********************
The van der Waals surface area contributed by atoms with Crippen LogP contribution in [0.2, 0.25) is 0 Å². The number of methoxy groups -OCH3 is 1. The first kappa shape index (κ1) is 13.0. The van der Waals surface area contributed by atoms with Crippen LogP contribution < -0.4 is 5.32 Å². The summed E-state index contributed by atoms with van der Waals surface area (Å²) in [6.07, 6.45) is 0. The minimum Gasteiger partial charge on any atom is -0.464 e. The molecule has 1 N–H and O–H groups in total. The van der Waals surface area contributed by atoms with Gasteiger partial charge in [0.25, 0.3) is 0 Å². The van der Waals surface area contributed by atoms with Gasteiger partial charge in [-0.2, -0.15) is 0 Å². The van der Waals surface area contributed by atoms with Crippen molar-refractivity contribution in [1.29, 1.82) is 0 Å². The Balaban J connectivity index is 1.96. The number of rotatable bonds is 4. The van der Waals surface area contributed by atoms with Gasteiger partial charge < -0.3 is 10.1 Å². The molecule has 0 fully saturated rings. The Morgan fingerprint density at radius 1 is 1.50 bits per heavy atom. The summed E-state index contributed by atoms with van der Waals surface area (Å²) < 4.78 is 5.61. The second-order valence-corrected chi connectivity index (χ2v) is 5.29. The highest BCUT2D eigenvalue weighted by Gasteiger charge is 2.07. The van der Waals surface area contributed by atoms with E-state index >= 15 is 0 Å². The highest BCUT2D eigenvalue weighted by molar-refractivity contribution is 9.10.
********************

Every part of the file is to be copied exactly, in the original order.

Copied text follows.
The van der Waals surface area contributed by atoms with Crippen LogP contribution in [0.2, 0.25) is 0 Å². The number of methoxy groups -OCH3 is 1. The first kappa shape index (κ1) is 13.0. The van der Waals surface area contributed by atoms with Crippen LogP contribution < -0.4 is 5.32 Å². The summed E-state index contributed by atoms with van der Waals surface area (Å²) in [6.07, 6.45) is 0. The minimum Gasteiger partial charge on any atom is -0.464 e. The molecule has 1 N–H and O–H groups in total. The van der Waals surface area contributed by atoms with Gasteiger partial charge in [0.25, 0.3) is 0 Å². The van der Waals surface area contributed by atoms with Gasteiger partial charge in [-0.2, -0.15) is 0 Å². The van der Waals surface area contributed by atoms with Crippen molar-refractivity contribution in [1.29, 1.82) is 0 Å². The Balaban J connectivity index is 1.96. The number of rotatable bonds is 4. The van der Waals surface area contributed by atoms with Gasteiger partial charge < -0.3 is 10.1 Å². The molecule has 0 fully saturated rings. The Morgan fingerprint density at radius 1 is 1.50 bits per heavy atom. The summed E-state index contributed by atoms with van der Waals surface area (Å²) < 4.78 is 5.61. The second-order valence-corrected chi connectivity index (χ2v) is 5.29. The highest BCUT2D eigenvalue weighted by Gasteiger charge is 2.07. The van der Waals surface area contributed by atoms with E-state index >= 15 is 0 Å². The highest BCUT2D eigenvalue weighted by molar-refractivity contribution is 9.10.